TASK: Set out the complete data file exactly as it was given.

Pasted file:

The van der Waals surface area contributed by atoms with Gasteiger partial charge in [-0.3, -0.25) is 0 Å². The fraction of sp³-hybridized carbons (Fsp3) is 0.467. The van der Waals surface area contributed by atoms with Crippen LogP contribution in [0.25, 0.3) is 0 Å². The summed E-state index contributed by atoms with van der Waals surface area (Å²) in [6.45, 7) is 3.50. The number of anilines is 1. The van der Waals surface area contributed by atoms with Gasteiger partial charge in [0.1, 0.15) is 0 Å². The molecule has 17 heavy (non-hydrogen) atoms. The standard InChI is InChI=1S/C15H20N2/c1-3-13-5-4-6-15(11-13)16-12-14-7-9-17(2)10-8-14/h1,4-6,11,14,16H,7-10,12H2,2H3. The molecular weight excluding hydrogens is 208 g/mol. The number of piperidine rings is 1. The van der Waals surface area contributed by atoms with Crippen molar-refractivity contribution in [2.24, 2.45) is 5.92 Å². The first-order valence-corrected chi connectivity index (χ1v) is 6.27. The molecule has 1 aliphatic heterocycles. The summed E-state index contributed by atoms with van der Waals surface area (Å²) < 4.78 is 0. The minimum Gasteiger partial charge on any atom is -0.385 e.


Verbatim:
The van der Waals surface area contributed by atoms with Gasteiger partial charge in [-0.3, -0.25) is 0 Å². The fraction of sp³-hybridized carbons (Fsp3) is 0.467. The van der Waals surface area contributed by atoms with Crippen LogP contribution in [0.25, 0.3) is 0 Å². The summed E-state index contributed by atoms with van der Waals surface area (Å²) in [6.45, 7) is 3.50. The number of anilines is 1. The van der Waals surface area contributed by atoms with Gasteiger partial charge in [0.1, 0.15) is 0 Å². The molecule has 17 heavy (non-hydrogen) atoms. The standard InChI is InChI=1S/C15H20N2/c1-3-13-5-4-6-15(11-13)16-12-14-7-9-17(2)10-8-14/h1,4-6,11,14,16H,7-10,12H2,2H3. The molecular weight excluding hydrogens is 208 g/mol. The number of piperidine rings is 1. The van der Waals surface area contributed by atoms with Crippen molar-refractivity contribution in [2.24, 2.45) is 5.92 Å². The first-order valence-corrected chi connectivity index (χ1v) is 6.27. The molecule has 1 aliphatic heterocycles. The summed E-state index contributed by atoms with van der Waals surface area (Å²) < 4.78 is 0. The minimum Gasteiger partial charge on any atom is -0.385 e.